Worry-free retirement

By admin
31 March 2014

How to grow old without growing poor

It’s supposed to be the time of your life when you sit back and reap the fruits of many years of hard work but for many retirement is fraught with financial worries. However new healthcare and home-loan plans could bring welcome relief for senior citizens. Many people go on lavish spending sprees when they retire, says Paul Rosenbrock of the SA Association of Retired Persons (SAARP). But they soon realise their money won’t last and start living more modestly.  “But before long many are no better off than slaves.” With careful planning and proper use of all your retirement benefits you could ensure you don’t land in dire straits financially when you retire.

Healthcare

This is one of the biggest expenses for older people. Even if you belong to a medical aid fund your share of bills and increases in premiums could cost you a small fortune. Older people present a problem for medical aid funds. The more senior citizens they have as members the higher the number of claims. Funds increase their premiums every year (and simultaneously reduce their contributions for claims) to make up any shortfalls. The result is many older people can’t afford to keep up with the costs and are forced to resign from their funds.

Relief was made when government introduced a new rates equalisation fund. Everyone who belongs to a medical aid fund pays an equal amount into this central fund. The fund distributes the money among medical aid funds but the more older members a fund has the bigger its cut will be so it can keep the premiums affordable for older people. You can also save money by insisting on being prescribed generic medicines. Adopting a healthier lifestyle and maintaining a sensible body weight also go a long way towards cutting medical expenses.

Your home

South Africans can also take out reverse bonds on a portion of the value of their homes. This means if you’ve paid off your bond you can enter into an agreement with the bank whereby it pays you a monthly sum which is deducted from the value of your home. In the event of your death or if the house is sold the bank will deduct the payments it has made to you plus interest from the selling price. Reverse bonds are structured so you’ll never be in a situation where the bank has to repossess your home before you die or sell the house. Provided the money is used responsibly it could provide a handy income for older homeowners. If you’ve retired and are still repaying a bond or spending a packet on maintenance you should consider selling your house and downscaling by moving to a more affordable home. Alternatively you could rent out a room or outside quarters for extra income.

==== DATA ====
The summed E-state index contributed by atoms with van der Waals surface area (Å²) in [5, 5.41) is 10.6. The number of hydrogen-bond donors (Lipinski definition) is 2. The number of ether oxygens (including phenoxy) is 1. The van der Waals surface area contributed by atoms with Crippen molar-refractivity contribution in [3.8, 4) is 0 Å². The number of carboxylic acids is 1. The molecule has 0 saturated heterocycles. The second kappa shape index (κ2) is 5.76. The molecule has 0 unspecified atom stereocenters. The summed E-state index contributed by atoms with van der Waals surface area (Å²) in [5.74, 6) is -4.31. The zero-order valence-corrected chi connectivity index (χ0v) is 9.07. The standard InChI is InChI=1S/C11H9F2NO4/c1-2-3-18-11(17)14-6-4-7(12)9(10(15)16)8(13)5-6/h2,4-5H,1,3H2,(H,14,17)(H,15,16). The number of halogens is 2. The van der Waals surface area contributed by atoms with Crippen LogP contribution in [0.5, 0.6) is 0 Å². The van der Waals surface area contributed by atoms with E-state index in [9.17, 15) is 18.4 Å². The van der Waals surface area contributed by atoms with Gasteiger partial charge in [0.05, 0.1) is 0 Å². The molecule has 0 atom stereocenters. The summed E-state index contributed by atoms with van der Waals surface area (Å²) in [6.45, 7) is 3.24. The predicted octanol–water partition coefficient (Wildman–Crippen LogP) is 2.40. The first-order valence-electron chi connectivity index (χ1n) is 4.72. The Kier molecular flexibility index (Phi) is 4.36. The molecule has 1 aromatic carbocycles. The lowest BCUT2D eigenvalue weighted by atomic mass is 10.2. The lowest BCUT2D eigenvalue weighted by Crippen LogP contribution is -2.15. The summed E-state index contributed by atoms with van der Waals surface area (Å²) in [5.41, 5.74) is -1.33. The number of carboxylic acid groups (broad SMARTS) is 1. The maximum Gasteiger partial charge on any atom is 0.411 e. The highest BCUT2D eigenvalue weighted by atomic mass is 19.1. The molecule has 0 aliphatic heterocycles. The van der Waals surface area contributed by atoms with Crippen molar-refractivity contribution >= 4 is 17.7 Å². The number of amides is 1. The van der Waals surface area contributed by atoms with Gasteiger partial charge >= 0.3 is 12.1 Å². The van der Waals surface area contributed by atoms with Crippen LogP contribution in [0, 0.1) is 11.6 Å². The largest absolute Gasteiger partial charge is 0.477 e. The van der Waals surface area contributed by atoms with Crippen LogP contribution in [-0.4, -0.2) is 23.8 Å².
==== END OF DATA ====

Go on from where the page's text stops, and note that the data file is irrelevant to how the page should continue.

Discounts

Senior citizens are entitled to discounts on loads of things, from museum entry fees to newspaper subscriptions. Banks also offer older people lower rates. If you’re a member of an organisation for older people such as SAARP you’re entitled to discounts on certain products and services. Membership of SAARP is free.

Draw up a financial plan

The key to trouble-free retirement has and always will be a realistic financial plan. You should know exactly how much money you have at your disposal and how much you can draw annually. The rule is you shouldn’t use more than the inflation rate of your retirement money annually or else you’ll start chewing into your capital. You should also know by how much your investments increase each year. Any downturn in their growth should set alarm bells ringing and you should either tighten your belt or invest your money elsewhere. Discuss your affairs with a financial adviser before making any hasty decisions.

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